Kathleen Mutch, 24541 Hampton Court, said most of the people who spoke this evening are from areas surrounding the property. People from all over town including the north and western sides of town have spoken. So this is something that concerns people throughout the City. Looking back to a time of other Councilís with the same responsibilities this Council has, it was their responsibilities to look forward. Thirty or forty years ago there were people moving into new subdivisions and they thought it was wonderful because it was rural and there was a lot of open space. However those newcomers soon realized that the open space was quickly disappearing and those natural areas were going to be gone. While the price of their homes was going up so was the price of land and land that was developed could not be repurchased. So, where there were open spaces, people enjoyed them for as long as they could. Nevertheless, there were people who sat on the Council who could see their responsibility and could look ahead to the future of this community and knew what had to be done. So they began holding developers to the line and rewriting the ordinances and making sure that those people who lived in the newer parts of town lived in developments where bulldozers did not fill in the wetlands and trees were not cut down. All of us have benefited from the forward thinking of previous Councils, and she asked Council to take this responsibility as seriously as those who preceded them and realize the residents are not asking them or the developer to pay, they are asking Council to invest some of the tax dollars they have collected over the years to take advantage of this DNR opportunity.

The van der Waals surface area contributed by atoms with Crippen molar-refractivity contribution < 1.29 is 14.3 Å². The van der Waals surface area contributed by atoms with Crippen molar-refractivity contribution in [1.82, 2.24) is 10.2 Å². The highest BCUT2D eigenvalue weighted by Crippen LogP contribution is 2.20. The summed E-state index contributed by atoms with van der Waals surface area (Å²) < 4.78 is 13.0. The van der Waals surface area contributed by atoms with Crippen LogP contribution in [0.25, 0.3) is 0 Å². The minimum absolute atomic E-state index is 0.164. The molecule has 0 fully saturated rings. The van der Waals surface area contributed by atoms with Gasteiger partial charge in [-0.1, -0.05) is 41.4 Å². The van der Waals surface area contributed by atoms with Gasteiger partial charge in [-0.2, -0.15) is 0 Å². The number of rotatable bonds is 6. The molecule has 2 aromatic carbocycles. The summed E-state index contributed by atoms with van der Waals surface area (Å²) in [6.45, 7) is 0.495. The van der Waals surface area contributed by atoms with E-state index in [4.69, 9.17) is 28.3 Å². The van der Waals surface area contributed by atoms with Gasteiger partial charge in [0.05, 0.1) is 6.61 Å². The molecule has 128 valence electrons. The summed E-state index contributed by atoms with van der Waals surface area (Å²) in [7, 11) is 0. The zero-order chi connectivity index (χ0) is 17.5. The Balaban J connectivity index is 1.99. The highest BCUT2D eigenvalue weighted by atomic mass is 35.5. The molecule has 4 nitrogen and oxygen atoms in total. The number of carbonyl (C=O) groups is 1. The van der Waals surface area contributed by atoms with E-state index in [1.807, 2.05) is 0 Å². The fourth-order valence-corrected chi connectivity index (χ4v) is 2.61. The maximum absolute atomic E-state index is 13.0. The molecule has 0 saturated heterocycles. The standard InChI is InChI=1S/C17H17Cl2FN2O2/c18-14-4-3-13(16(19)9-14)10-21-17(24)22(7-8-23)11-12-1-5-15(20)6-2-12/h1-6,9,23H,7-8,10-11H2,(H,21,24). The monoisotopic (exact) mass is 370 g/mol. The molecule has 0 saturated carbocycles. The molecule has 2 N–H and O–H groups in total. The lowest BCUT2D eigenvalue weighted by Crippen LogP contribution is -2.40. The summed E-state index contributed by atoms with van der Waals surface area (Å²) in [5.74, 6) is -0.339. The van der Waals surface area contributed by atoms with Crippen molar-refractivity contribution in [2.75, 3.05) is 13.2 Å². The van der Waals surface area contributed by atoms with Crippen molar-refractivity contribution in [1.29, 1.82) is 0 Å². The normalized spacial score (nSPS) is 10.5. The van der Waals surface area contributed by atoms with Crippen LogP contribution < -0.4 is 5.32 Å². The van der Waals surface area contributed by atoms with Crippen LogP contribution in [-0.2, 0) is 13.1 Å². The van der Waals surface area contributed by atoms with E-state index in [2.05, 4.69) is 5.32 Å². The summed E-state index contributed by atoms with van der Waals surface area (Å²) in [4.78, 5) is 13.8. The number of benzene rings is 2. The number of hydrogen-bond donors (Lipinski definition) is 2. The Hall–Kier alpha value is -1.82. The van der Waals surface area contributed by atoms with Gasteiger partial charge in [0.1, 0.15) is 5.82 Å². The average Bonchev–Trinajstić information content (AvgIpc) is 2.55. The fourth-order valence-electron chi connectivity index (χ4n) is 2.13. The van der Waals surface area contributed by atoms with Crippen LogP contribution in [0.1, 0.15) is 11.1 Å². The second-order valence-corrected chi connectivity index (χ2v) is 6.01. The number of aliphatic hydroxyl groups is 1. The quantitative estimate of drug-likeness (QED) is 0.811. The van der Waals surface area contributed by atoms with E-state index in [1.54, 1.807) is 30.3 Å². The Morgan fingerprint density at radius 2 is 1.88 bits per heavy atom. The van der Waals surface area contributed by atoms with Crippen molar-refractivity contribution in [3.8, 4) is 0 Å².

Stan Olkowski, 23303 W. Le Bost, said he has lived in Novi for 22 years and backs up to this locations wetlands floodplain. A lot of people have expressed grave concerns over the future of the wildlife and preservation of the environmental quality of not only the parcel, but the appearance of that area for the sake of their own enjoyment. He felt he had to stress to the administration that they had an undeniable and overwhelming obligation to act on behalf of the best interests of the current residents, their current taxpayer base and the best interest of their property. There is a terrible water problem there that isnít there now because the lake has been drained. This is not the time to make these decisions if they are going to be based on wetlands, but it is the time to make decisions based upon public opinion. He knew these people were not lying to Council, because he lives there too, has experienced the same problems and has had water in the basement. These problems are not going away and are going to get worse.